It’s Official: Chocolate Is Really Good For You

My name is Susan and I am a chocoholic. And I know I am not alone. But here’s the really good news, made official in a recent article by Gretchen Reynolds in the New York Times Magazine: the food ancient Mayans revered turns out to be really good for you. (Though not in the form of  bars that line grocery store shelves).

Read on for the skinny…

In recent years, large-scale epidemiological studies have found that people whose diets include dark chocolate have a lower risk of heart disease than those whose diets do not. Other research has shown that chocolate includes flavonols, natural substances that can reduce the risk of disease. But it hasn’t been clear how these flavonols could be affecting the human body, especially the heart. New findings from Virginia Tech and Louisiana State University, however, suggest an odd explanation for chocolate’s goodness: It improves health largely by being indigestible.

The good stuff: cacao beans

The good stuff: cacao beans

Researchers at Louisiana State reached this conclusion after simulating the human digestive system in glass vessels. One represented the stomach and the small intestine, with their digestive enzymes, and a second reproduced a large-intestine-like environment, with gut microbes from human volunteers. The scientists then added cocoa powder to the stomach vessel.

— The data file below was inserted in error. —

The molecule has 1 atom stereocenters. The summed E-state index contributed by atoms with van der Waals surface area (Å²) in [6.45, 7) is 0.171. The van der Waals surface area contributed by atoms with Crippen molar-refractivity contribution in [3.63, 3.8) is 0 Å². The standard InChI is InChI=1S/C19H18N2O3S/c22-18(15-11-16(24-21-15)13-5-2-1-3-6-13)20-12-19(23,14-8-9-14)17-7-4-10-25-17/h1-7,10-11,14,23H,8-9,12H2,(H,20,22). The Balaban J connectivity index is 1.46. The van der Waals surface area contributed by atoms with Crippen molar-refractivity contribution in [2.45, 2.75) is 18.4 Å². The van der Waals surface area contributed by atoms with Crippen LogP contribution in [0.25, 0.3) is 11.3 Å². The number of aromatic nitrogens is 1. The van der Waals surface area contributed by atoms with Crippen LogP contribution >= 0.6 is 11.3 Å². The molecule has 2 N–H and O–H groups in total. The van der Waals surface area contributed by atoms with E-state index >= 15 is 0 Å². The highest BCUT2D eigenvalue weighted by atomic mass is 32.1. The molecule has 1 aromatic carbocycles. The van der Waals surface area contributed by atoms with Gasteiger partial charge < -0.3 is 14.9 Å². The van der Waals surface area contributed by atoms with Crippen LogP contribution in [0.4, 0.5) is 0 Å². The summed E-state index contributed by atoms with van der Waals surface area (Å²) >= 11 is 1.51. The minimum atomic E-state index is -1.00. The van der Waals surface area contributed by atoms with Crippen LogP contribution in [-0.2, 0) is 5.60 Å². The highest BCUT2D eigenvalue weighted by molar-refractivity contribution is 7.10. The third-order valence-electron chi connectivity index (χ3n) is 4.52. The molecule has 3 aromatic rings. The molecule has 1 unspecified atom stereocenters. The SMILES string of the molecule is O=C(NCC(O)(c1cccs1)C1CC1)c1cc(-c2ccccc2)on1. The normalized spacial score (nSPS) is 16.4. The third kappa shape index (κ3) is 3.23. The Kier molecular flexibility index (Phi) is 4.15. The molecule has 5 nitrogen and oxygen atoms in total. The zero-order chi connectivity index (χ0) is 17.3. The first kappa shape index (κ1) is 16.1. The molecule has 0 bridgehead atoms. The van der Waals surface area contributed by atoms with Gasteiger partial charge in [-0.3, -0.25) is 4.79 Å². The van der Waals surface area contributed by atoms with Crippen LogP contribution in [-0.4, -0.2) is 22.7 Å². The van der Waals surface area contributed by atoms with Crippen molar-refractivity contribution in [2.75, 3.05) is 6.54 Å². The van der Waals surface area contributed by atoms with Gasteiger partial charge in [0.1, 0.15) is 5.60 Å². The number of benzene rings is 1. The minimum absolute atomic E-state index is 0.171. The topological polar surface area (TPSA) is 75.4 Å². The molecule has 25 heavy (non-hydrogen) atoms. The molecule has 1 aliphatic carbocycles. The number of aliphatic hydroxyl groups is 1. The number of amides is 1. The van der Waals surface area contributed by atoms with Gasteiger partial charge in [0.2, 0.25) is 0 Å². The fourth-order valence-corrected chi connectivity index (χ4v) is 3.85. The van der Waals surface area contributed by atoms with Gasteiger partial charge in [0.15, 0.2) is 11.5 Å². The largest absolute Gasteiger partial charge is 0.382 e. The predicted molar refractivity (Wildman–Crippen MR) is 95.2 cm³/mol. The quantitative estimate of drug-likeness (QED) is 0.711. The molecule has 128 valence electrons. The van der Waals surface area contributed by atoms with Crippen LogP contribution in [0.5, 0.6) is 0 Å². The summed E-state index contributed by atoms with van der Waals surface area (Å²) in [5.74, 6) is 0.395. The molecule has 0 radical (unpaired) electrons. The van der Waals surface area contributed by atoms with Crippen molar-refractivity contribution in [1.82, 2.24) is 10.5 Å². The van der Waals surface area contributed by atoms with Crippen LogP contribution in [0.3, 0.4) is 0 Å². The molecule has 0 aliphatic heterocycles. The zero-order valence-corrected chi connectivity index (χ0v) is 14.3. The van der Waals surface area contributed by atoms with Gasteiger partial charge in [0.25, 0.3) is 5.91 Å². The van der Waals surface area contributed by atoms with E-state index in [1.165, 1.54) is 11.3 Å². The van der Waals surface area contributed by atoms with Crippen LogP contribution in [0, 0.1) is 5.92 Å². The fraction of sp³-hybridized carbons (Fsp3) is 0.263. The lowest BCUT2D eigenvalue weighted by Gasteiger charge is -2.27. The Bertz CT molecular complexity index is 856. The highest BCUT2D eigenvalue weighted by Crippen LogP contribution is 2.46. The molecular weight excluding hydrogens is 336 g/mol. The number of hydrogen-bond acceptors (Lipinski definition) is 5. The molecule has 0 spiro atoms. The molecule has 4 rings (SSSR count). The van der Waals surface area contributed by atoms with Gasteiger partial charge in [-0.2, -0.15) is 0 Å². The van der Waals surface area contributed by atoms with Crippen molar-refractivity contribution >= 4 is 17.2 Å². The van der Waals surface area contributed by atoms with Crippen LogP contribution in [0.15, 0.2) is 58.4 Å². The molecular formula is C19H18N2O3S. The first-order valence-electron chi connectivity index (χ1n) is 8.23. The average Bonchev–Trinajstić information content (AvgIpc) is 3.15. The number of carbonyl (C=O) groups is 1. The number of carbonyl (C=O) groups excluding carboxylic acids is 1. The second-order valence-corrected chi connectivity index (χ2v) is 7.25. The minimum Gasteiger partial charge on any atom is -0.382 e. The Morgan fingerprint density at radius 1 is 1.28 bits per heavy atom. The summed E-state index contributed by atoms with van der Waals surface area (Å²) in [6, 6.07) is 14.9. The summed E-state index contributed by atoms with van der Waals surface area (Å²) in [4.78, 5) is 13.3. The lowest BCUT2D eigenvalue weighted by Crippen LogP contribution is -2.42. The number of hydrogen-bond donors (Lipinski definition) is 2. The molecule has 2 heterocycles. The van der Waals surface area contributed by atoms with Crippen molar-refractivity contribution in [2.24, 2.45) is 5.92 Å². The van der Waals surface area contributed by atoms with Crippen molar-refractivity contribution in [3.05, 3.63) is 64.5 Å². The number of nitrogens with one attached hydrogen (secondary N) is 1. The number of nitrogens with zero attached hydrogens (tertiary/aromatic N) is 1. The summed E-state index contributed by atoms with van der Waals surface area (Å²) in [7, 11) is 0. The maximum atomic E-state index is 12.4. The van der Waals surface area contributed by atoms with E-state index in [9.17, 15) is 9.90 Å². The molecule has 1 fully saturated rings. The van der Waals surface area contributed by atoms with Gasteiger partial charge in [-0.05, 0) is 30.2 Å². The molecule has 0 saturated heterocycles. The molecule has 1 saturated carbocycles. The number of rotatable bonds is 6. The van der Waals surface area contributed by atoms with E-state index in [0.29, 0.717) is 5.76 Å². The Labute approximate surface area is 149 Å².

The “stomach” and “small intestine” broke down and absorbed some of the cocoa. But while many of the flavonols previously identified in chocolate were digested in this way, there was still plenty of undigested cocoa matter. Gut bacteria in the simulated colon then broke that down further into metabolites, small enough to be absorbed into the bloodstream and known to reduce cardiac inflammation. Finally, the last undigested cocoa matter, now mostly fiber, began to ferment, releasing substances that improve cholesterol levels. And there was another health-giving twist to this entire process: The gut microbes that digested the cocoa were desirable probiotics like lactobacillus. Their numbers appeared to increase after the introduction of the cocoa, while less-salutary microbes like staphylococcus declined in number.

These findings are broadly consistent with those from Virginia Tech,..

Continue reading here.

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